“The latter glory of this house shall be greater than the former,” says the Lord of hosts. “And in this place I will give peace.” –Haggai 2:9
The Temple Institute in Israel is an organization devoted to establishing the Third Temple, a new Jewish temple to be built on the site of the Second Temple, precisely where the Muslim Dome of the Rock now stands.
Already many of the ritual items needed for renewed temple worship have been reconstructed, including the stone altar for sacrifices, the table of showbread, the menorah of pure gold (seventy-five pounds’ worth), and the High Priest’s crown, ephod, and breastplate. Building plans in hand, the Temple Institute is ready to roll the moment Yahweh opens the way.
Meanwhile, all that remains of the Second Temple are some sections of the retaining wall, the platform on which the buildings formerly stood. Even these remnants inspire admiration. The most famous portion is the Western or Wailing Wall, a section 187 feet long, of which the bottom seven courses of stones (plus a further seventeen courses below ground) survive from the original Temple. This, the most sacred of Jewish sites, is where Jews for centuries have come to lament the loss of their Temple and to worship. As a plaque at the site states, an ancient tradition holds that “the Divine Presence never moves from the Western Wall…. For one thousand nine hundred years the Wall was deserted but the sight of its stones was engraved on every Jewish heart.”
Just as today’s Wall is like a toe severed from the rest of its body, so the Temple in Jesus’ day lacked its most vital organ, the Ark of the Covenant. The Ark had disappeared when the Babylonians destroyed the First Temple, leaving the Holy of Holies empty. All that was there was the Evan Shetiyah, the Foundation Stone on which the Ark had rested. When the Roman general Pompey conquered Jerusalem in 63 BC and performed the sacrilege of entering the Temple, in the sanctuary he found the golden menorah and the table of showbread. But when he entered the Holy of Holies, to which only the High Priest was allowed access, he found … a vacant room. Astonished, he came out crying, “It’s empty and deserted!”
What happened to the Ark of the Covenant? Does even Indiana Jones know where it is? The Temple Institute will have a hard time recreating the Ark, for it contained the stone tablets of the law written by the finger of God Himself (or possibly by Moses; the text regarding the second set of tablets is ambiguous on this point; compare Exodus 34:1 with 34:27-8).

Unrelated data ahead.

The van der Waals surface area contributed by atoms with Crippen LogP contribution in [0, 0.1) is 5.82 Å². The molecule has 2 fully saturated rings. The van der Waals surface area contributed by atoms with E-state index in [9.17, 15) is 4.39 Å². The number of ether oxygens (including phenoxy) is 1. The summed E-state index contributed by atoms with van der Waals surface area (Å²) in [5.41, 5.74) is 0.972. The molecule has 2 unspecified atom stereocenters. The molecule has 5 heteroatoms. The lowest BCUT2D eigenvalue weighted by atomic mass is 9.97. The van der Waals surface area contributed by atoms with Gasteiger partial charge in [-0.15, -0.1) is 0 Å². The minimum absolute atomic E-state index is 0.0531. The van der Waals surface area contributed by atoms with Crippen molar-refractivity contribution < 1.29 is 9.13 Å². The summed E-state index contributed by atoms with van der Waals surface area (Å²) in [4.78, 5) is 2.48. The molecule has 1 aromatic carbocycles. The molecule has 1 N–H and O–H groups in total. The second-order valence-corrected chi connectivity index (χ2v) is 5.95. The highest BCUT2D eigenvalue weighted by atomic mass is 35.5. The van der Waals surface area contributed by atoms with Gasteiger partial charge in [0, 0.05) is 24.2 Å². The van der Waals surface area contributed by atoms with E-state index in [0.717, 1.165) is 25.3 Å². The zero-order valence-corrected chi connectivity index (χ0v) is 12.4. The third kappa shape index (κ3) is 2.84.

After the Romans destroyed Jerusalem in 70 AD, the Jews were expelled from the city, and to this day they are forbidden to pray on the Temple Mount—the issue at the heart of the most recent hostilities. The Western Wall is as close—almost—as modern Jews can come to their former house of worship. However, there exists a place even closer. At the north end of the Wall (left of center in the photograph) is a structure called Wilson’s Arch, which in the first century supported a road leading onto the Temple Mount. From Wilson’s Arch one may enter a tunnel that runs all along the northern portion of the Wall. Proceeding about 150 feet along this tunnel, one comes to an ancient entrance known as Warren’s Gate, now blocked with stones and fill. Pause here and face east, toward the Wall, and look up.
About fifty feet above and ahead of you is the former location of the Holy of Holies. The site of a medieval synagogue called The Cave, this is now the nearest possible approach to the most holy place. Moreover, the Ark of the Covenant is reputed to be hidden nearby. In the twelfth-century Book of Temple Service, Maimonides wrote, “When Solomon built the Temple, knowing it was destined to be destroyed, he built underneath, in deep and winding tunnels, a place in which to hide the Ark. It was King Josiah who commanded the Ark to be hidden in the place prepared by Solomon.”
Fiction? Perhaps. What we do know is that when Jesus of Nazareth visited this Temple, the Holy of Holies was empty, and the prophecy of Malachi 3:1 was fulfilled: “Suddenly the Lord you are seeking will come to His temple.”
Photo by Karen Mason
Next Week: The Dome of the Rock